Family Care asks: With National Careers Week and International Women's Day falling in the same month, what better time than to discuss where equality in the workplace is for women. From your viewpoint, has the equality gap begun to close? And what needs to be done to progress to the next level?
The Past is Behind Us
The equality gap in the workplace for women has improved significantly in recent years, however, due to past inequalities it will take some time for the changes to filter through all employers and through all sectors.
Historically women were typically responsible for childcare in the home. In itself this has inevitably caused issues within the workplace. In the past women often felt compelled to choose between a career and raising a family. Employers were faced with the fact that if they employed a woman she may decide to start a family, resulting in maternity rights and time off work.
Roles are Changing
However, employers are now starting to recognise the importance of providing women with the opportunity to balance family life and work life with flexible working arrangements. As views have changed in society, especially the recognition that the responsibility of children falls to both parents, this gap has diminished and will continue to diminish.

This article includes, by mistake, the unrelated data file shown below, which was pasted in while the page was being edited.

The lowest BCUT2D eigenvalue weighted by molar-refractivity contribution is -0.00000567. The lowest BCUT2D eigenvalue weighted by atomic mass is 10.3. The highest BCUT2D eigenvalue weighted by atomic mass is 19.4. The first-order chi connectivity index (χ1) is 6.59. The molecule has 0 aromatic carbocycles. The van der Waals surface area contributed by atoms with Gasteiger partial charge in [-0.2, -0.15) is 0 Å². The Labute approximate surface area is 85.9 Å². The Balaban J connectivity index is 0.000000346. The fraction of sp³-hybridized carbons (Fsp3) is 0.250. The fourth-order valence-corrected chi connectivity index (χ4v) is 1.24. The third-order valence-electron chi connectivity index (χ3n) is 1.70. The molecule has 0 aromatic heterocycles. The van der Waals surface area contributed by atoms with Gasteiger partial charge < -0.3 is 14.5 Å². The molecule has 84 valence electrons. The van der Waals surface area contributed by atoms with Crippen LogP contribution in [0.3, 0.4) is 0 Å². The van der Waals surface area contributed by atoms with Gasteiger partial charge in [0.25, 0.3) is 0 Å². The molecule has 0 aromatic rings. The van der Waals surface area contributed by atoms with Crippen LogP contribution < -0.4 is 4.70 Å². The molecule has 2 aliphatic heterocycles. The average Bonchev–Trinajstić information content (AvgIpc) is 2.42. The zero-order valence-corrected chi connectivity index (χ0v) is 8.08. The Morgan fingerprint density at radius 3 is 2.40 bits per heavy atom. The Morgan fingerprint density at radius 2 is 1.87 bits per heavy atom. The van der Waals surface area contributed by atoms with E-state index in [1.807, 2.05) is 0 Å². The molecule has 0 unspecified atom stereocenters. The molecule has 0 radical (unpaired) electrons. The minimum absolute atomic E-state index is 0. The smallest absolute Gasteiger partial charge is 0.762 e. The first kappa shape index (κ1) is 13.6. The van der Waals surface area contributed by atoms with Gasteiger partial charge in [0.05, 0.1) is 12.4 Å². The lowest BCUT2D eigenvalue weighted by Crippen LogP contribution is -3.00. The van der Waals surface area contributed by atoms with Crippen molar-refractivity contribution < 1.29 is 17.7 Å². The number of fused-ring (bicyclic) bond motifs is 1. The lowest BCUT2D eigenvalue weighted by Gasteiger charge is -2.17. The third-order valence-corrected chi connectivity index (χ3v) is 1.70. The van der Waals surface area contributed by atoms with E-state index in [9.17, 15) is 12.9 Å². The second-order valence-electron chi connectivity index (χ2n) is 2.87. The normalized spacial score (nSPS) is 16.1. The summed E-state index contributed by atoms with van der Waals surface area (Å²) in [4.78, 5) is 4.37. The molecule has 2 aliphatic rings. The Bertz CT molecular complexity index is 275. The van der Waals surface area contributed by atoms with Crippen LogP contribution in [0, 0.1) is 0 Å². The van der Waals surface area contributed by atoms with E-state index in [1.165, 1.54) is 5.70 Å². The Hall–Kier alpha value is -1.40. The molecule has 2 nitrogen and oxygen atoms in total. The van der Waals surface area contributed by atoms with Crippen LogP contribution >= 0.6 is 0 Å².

With many high profile female business pioneers, such as Karren Brady (who lists being a board member of Arcadia, the chief executive of Birmingham City Football Club, vice-chairman of West Ham Football Club and a judge on The Apprentice on her CV) more women are inspiring to break any remaining glass ceiling in the workplace.
The Law Changes Too
The law has reflected the changes in society and in some parts has been a driving force for change. It became unlawful to discriminate against a worker on the grounds of sex following The Sex Discrimination Act 1975. This Act prevented both direct and indirect discrimination and applied in relation to the treatment of workers in the workplace and training. Whilst the Equal Pay Act 1970 made it compulsory for the same pay to be awarded for similar or equivalent work regardless of sex. It is now clearly unacceptable to pay a female worker less for the work they do than their male counterpart.
All employers should also now be aware that they must be compliant with the Equality Act 2010 which protects not only against discrimination, harassment and victimisation on the grounds of sex but also in relation to the following:
- Gender Reassignment
- Marriage and Civil Partnerships
- Pregnancy and Maternity
- Sexual orientation
As a Commercial Law Solicitor it is my advice to clients to ensure that any inequality in the workplace is completely eradicated and that all employees are nurtured to ensure that they reach their full potential. Satisfied employees will not only increase productivity in your workplace but will ensure that your time is not taken up with endless litigation from aggrieved employees.
It is vitally important that all of your contractual documents, including staff handbooks are reviewed to ensure that these do not perpetuate inequality and that they are compliant with the Equality Act 2010.
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